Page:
Israel could unilaterally annex settlement blocs. The Palestinians could unilaterally turn to Western states or to the UN to recognize a state in the 1967 borders.

Israel could reestablish checkpoints and roadblocks throughout the territories and Palestinians could once again take up the gun and challenge the authority of the IDF throughout the West Bank.

Unilaterally leading us back onto the road of death and destruction is actually quite easy. It is politically expedient to have someone to blame for all of the problems.

It is easy to restir the pot of violence and extremism. Rebuilding a culture of hate is so much easier than building a culture of peace.

TEN YEARS after the second intifada that took the lives of thousands and left destruction and despair without a single political achievement, we should understand that we must do everything possible to advance what is believed by most of the world to be a real chance for peace. But it seems that neither side will be wise enough to do the right thing.

A popular right-wing Israeli leader who appears to be taking a pragmatic path and the last of the founding fathers of Palestinian nationalism have emerged on the world stage at a the same time. There is an American president committed to peace and willing to devote his political collateral in the process. There is an international community backing a solution which has been proposed and whose price tag is known. The Arab world is anxious to put this conflict into the history books.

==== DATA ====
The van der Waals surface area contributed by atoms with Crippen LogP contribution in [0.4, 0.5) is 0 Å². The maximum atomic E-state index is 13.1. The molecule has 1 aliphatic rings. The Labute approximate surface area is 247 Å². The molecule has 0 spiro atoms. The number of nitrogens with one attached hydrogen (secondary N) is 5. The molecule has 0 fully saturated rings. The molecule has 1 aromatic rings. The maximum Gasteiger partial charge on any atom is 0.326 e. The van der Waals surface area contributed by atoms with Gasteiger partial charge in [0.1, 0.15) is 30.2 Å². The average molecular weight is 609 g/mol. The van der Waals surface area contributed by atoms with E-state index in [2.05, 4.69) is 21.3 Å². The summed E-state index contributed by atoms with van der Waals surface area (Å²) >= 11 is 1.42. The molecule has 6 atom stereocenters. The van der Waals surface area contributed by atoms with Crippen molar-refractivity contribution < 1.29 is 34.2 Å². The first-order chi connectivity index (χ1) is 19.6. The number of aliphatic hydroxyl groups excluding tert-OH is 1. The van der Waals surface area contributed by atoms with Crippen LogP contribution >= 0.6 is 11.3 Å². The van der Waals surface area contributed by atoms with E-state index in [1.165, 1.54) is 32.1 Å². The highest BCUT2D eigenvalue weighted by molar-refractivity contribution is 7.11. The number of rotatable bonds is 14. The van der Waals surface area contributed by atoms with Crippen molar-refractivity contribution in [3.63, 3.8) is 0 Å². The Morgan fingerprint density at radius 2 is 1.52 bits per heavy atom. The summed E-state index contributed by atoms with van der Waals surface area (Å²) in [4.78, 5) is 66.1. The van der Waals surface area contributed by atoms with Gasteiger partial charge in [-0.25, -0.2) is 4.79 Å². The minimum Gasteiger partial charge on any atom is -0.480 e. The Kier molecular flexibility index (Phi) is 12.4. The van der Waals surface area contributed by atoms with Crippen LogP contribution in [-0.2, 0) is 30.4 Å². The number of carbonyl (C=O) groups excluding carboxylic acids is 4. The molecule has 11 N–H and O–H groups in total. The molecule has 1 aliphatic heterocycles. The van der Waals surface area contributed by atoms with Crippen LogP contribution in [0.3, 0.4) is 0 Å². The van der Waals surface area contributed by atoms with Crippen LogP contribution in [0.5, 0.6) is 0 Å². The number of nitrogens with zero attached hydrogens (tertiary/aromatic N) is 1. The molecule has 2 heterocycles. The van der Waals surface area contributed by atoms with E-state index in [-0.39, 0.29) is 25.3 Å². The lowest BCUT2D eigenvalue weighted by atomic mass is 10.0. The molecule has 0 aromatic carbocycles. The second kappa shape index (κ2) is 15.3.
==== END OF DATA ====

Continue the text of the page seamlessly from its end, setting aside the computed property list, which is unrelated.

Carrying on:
There is an economic reality that would bring great benefits to the people of both states and to all of the peoples of the region. There is a shared threat from an emerging regional state aiming to become a nuclear power. The stars seemed better aligned now to move peace forward than at any time in the past decade.

What is absent is any real call from the people of Israel and Palestine demanding their leaders become serious about peace.

We have become so skeptical about the possibility of peace that outside observers cannot understand why the rest of the world seems to want it so much more than those who suffer directly from the lack of it. It seems quite abnormal that the overwhelmingly silent majority of Israelis and Palestinians don't even seem to care whether or not there will be peace negotiations.

The vocal minorities on both sides clearly support nationalistic options that “feel good” but are dangerous and counterproductive to their real strategic interests.

Real leaders make real hard decisions.

Historic leaders make hard decisions, even if at their time unpopular, because they can see beyond the moment of necessary national ego massage that feels so good but ignores the pain that really needs to be treated.

Netanyahu and Abbas view themselves as historic leaders. Obama has already received his Nobel Peace Prize in advance of making peace. This trio will either prove to be tragic figures of historical insignificance or the masters of their own fate and the heroes of their peoples. We who observe from the sidelines will soon be able to write their epitaphs.

The writer is the co-CEO of IPCRI (www.ipcri.org) and an elected member of the leadership of the Green Movement political party.